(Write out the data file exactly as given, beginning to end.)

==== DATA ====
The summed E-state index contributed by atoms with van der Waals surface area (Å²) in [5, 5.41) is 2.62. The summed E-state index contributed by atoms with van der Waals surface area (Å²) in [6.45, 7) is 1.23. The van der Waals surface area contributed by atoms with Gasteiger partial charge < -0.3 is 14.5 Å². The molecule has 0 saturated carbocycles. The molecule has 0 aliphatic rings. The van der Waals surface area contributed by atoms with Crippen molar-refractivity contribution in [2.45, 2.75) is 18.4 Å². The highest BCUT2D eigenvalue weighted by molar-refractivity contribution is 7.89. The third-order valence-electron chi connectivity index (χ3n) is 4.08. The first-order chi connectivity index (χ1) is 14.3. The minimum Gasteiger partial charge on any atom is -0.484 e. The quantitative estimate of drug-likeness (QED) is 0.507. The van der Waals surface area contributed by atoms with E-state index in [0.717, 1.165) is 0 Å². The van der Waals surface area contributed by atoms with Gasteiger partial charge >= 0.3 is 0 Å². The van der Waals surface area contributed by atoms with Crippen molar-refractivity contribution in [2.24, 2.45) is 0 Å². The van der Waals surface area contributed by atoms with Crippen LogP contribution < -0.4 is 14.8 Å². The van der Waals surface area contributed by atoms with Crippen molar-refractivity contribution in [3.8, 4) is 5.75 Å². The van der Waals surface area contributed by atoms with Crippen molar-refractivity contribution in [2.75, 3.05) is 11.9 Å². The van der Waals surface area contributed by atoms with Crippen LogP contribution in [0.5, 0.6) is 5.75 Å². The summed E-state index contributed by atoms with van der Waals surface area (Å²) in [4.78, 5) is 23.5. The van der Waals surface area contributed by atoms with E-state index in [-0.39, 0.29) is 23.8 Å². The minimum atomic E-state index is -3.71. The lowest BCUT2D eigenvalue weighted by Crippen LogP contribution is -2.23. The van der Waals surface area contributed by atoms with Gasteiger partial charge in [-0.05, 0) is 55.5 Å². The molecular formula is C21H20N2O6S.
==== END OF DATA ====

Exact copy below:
The summed E-state index contributed by atoms with van der Waals surface area (Å²) in [5, 5.41) is 2.62. The summed E-state index contributed by atoms with van der Waals surface area (Å²) in [6.45, 7) is 1.23. The van der Waals surface area contributed by atoms with Gasteiger partial charge < -0.3 is 14.5 Å². The molecule has 0 saturated carbocycles. The molecule has 0 aliphatic rings. The van der Waals surface area contributed by atoms with Crippen molar-refractivity contribution in [2.45, 2.75) is 18.4 Å². The highest BCUT2D eigenvalue weighted by molar-refractivity contribution is 7.89. The third-order valence-electron chi connectivity index (χ3n) is 4.08. The first-order chi connectivity index (χ1) is 14.3. The minimum Gasteiger partial charge on any atom is -0.484 e. The quantitative estimate of drug-likeness (QED) is 0.507. The van der Waals surface area contributed by atoms with E-state index in [0.717, 1.165) is 0 Å². The van der Waals surface area contributed by atoms with Gasteiger partial charge >= 0.3 is 0 Å². The van der Waals surface area contributed by atoms with Crippen molar-refractivity contribution in [2.24, 2.45) is 0 Å². The van der Waals surface area contributed by atoms with Crippen LogP contribution < -0.4 is 14.8 Å². The van der Waals surface area contributed by atoms with Crippen molar-refractivity contribution in [3.8, 4) is 5.75 Å². The van der Waals surface area contributed by atoms with Crippen molar-refractivity contribution in [2.75, 3.05) is 11.9 Å². The van der Waals surface area contributed by atoms with Crippen LogP contribution in [0.5, 0.6) is 5.75 Å². The summed E-state index contributed by atoms with van der Waals surface area (Å²) in [4.78, 5) is 23.5. The van der Waals surface area contributed by atoms with E-state index in [-0.39, 0.29) is 23.8 Å². The minimum atomic E-state index is -3.71. The lowest BCUT2D eigenvalue weighted by Crippen LogP contribution is -2.23. The van der Waals surface area contributed by atoms with Gasteiger partial charge in [-0.05, 0) is 55.5 Å². The molecular formula is C21H20N2O6S.